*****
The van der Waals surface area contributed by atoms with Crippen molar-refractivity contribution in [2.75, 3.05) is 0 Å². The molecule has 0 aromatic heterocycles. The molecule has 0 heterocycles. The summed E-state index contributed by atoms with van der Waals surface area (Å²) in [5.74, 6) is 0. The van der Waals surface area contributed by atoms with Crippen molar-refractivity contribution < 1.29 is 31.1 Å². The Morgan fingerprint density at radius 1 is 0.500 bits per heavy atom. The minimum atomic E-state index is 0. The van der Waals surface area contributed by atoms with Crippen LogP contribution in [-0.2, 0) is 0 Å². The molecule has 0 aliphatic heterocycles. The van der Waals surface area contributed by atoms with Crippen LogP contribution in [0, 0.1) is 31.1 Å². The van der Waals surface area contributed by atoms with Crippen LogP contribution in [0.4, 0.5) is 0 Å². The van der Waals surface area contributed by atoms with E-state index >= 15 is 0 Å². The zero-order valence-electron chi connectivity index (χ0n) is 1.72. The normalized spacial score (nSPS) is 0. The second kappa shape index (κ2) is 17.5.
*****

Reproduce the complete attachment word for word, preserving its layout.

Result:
The van der Waals surface area contributed by atoms with Crippen molar-refractivity contribution in [2.75, 3.05) is 0 Å². The molecule has 0 aromatic heterocycles. The molecule has 0 heterocycles. The summed E-state index contributed by atoms with van der Waals surface area (Å²) in [5.74, 6) is 0. The van der Waals surface area contributed by atoms with Crippen molar-refractivity contribution < 1.29 is 31.1 Å². The Morgan fingerprint density at radius 1 is 0.500 bits per heavy atom. The minimum atomic E-state index is 0. The van der Waals surface area contributed by atoms with Crippen LogP contribution in [-0.2, 0) is 0 Å². The molecule has 0 aliphatic heterocycles. The van der Waals surface area contributed by atoms with Crippen LogP contribution in [0, 0.1) is 31.1 Å². The van der Waals surface area contributed by atoms with Crippen LogP contribution in [0.4, 0.5) is 0 Å². The van der Waals surface area contributed by atoms with E-state index >= 15 is 0 Å². The zero-order valence-electron chi connectivity index (χ0n) is 1.72. The normalized spacial score (nSPS) is 0. The second kappa shape index (κ2) is 17.5.